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Suppose I am in California, and I want to try to roughly calculate the AMT i would owe as well as how much i can get back each year for ISO that i plan to hold for many years. Am i doing this right?

Here's the scenario:

  • $1 exercise price on 1500 shares. (not early exercisable)
  • $101 fair market value at the time of exercise, however not selling
  • $100,000 = regular net income (salary)

The regular federal+state tax rate is probably around ~$28k, and assume that will be the case for many more years to come (you can calculate this yourself if you really wanted to)

The spread is $150,000 ((101 - 1) * 1500), so i am assuming that to calculate AMT, i would basically do $100,000 (regular tax) + $150,000 (spread on ISO) = $250,000. AMT rate is ~28% (Federal) + 7% (for CA) = 35%. so the tax that I owe this year is roughly $87,500 (35% * 250,000).

is this $87,500 roughly correct? (i know that AMT also uses some 50k adjustment for amounts less than $330k, but i'm just going to skip that to assume worst case. same with using 28% instead of 26% for federal rate).

if $87,500 is correct, do i get $59,500 of AMT credit? (since AMT 87,500 - Federeal/state 28,000 = 59,500)

Part 2:

suppose I have that ~$60,000 of credit. (if i did my calculation correct on that, which i doubt)

My regular federal+state for $100,000 is usually ~$28,000. Is the AMT basically: 100,000 - 53,600 (AMT adjustment) * (26% + 7%) = $15,312 ?

so that means that i can claim up to 28,000 - 15,312 = $12,688 of credit each year until my $60,000 runs out?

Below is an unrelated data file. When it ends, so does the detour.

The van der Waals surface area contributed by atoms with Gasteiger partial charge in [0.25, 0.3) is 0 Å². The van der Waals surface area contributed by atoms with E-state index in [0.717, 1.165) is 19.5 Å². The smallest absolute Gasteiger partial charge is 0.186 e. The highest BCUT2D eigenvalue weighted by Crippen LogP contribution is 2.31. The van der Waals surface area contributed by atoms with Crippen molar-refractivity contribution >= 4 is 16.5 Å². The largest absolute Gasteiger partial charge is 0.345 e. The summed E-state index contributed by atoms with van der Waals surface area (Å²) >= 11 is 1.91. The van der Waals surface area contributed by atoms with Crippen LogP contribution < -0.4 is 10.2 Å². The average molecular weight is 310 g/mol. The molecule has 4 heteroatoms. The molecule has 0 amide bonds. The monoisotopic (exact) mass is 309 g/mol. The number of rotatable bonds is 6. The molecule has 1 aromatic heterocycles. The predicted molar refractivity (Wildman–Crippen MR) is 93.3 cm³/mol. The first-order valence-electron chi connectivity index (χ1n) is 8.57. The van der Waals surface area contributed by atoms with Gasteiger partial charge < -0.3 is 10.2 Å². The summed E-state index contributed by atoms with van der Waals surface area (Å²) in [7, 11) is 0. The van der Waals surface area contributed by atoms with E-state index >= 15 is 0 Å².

I asked quite a few tax advisors, but surprisingly no one has given me the same answer, so that's why i'm seeking advice on here.

*disclaimer: the actual numbers are obviously not realistic, but the math behind it is important.

1

Kindof, yes.

You can claim AMT credit, but your overall tax cannot go below the AMT calculation.

Suppose this year you accumulated $60K AMT credit.

Next year you don't exercise ISO options, and your regular tax is 28K. AMT for that year is ~15K. You can apply $13K.

But you're mixing up State and Federal AMT, these are unrelated things. You need to calculate Federal AMT only, and that's the credit you use on your Federal tax returns. Then - deal with the State, per State rules. That goes to your State return. These are entirely unrelated taxes.

  • +1 but I was surprised to not see "you are exercising $1.5M of stock options. It's worth the relatively small amount a pro will charge you for this tax advice." – JTP - Apologise to Monica Feb 27 '15 at 20:55
  • @JoeTaxpayer it's actually only $150,000 in the example, not 1.5MM. I've spoken to a couple of tax advisors, but I have not met a tax advisor i trust yet. For example, not one of them has even suggested/knew any optimizations (i.e. exercising just enough every year so that your AMT matches your Federal/State regular tax). – Dzt Feb 27 '15 at 21:05
  • @JoeTaxpayer do you have a strategy for finding a good tax pro who would be very familiar with this? (i will eventually find a tax advisor in Silicon valley, if/when the stock does get to be more like 1.5MM like you said) – Dzt Feb 27 '15 at 21:18
  • @Dzt that may not be such a good optimization. You need to hold for a while for the tax benefit, so the later you exercise the later you can sell. Generally you don't want to be tied to your employer with your investments. If you expect your income to rise, having AMT credit to offset it may be helpful. – littleadv Feb 28 '15 at 6:20

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